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  • Writer's pictureTom Kamenick


Newspaper and two individuals recognized for contributions to openness in government

The Wisconsin Freedom of Information Council has announced this year’s “OPEE” winners, and three clients of the Wisconsin Transparency Project are among those honored.

The awards recognize outstanding efforts to protect Wisconsin’s long tradition of open government and highlight some of the threats to it. They are being announced in advance of the American Society of News Editors’ national Sunshine Week, March 14-20. This is the 15th consecutive year that OPEES have been awarded.

The state’s largest newspaper, the Milwaukee Journal Sentinel, was honored in two separate categories this year, winning both the Media Openness Award and Open Records Scoop of the Year Award. The Wisconsin Transparency Project represents the Journal Sentinel in two separate lawsuits: one seeking to obtain records about former Representative Staush Gruszynski’s sexual harassment of a staffer and the other seeking to obtain records from the state about COVID outbreaks at large businesses.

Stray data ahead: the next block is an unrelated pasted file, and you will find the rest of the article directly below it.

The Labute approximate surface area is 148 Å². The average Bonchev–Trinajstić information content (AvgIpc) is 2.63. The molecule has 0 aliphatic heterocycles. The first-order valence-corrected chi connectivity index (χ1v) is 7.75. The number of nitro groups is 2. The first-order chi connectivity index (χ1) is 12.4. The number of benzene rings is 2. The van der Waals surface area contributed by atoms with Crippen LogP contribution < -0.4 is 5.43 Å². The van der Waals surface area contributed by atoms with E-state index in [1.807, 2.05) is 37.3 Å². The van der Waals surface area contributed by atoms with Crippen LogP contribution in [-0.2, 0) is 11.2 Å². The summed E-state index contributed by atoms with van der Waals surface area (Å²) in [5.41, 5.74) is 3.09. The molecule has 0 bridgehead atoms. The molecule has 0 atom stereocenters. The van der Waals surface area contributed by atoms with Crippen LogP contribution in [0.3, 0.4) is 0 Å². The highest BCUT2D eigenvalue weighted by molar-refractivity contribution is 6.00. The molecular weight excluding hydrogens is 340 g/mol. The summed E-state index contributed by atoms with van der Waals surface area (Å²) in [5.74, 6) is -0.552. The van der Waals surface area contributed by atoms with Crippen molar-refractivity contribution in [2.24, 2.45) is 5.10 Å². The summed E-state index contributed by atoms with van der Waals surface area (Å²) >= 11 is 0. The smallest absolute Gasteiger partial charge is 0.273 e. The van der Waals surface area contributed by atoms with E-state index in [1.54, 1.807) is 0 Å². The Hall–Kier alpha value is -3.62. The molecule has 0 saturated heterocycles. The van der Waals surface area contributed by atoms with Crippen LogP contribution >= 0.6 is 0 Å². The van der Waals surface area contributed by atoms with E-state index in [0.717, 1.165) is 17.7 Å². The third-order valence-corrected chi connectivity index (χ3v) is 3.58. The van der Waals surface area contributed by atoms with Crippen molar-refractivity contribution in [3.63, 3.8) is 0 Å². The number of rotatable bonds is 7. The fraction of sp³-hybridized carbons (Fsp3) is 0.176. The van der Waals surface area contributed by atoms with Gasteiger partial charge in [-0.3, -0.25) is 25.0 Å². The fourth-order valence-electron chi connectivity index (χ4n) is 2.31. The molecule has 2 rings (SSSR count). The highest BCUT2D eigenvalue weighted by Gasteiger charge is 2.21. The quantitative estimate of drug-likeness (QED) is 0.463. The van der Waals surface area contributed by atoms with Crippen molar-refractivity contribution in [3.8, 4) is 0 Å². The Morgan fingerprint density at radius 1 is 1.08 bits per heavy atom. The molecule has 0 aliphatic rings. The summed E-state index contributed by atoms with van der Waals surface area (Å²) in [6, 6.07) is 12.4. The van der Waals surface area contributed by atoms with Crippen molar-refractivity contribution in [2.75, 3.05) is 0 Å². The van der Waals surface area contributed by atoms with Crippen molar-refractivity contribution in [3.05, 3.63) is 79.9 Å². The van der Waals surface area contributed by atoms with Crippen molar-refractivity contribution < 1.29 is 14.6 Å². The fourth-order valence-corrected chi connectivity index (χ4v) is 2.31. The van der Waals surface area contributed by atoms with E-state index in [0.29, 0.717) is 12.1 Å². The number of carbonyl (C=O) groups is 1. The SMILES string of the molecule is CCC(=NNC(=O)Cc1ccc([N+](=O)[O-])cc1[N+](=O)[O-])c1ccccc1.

Municipal Judge Peter Tharp, of the Village of Roberts, was awarded the Whistleblower of the Year Award. Represented by the Project, Tharp sued the Village over its failure to respond to more than 80 record requests made over a three-year period. In October, the village agreed to settle, providing more than 1,500 records and paying $7,500 in fees, costs and damages. Tharp also had his attorney, Tom Kamenick, draft a complaint identifying deficiencies in the village’s Open Meetings practices, and send a letter urging improvement, which Kamenick says it has pledged to do.

Finally, in a bit of irony for transparency advocates, an anonymous individual won the Citizen Openness Award. The Open Records Law guarantees that people can make record requests anonymously, and when the Madison Metropolitan School District refused to fulfill such a request, this person sued to protect their right to remain anonymous and won.

“The Transparency Project is making a huge difference around the state,” said President and Founder Tom Kamenick. “In the last year and half, it has filed or become involved with 17 cases, written 36 letters demanding the release of records or improvements in policies, and provided advice to hundreds of people.”

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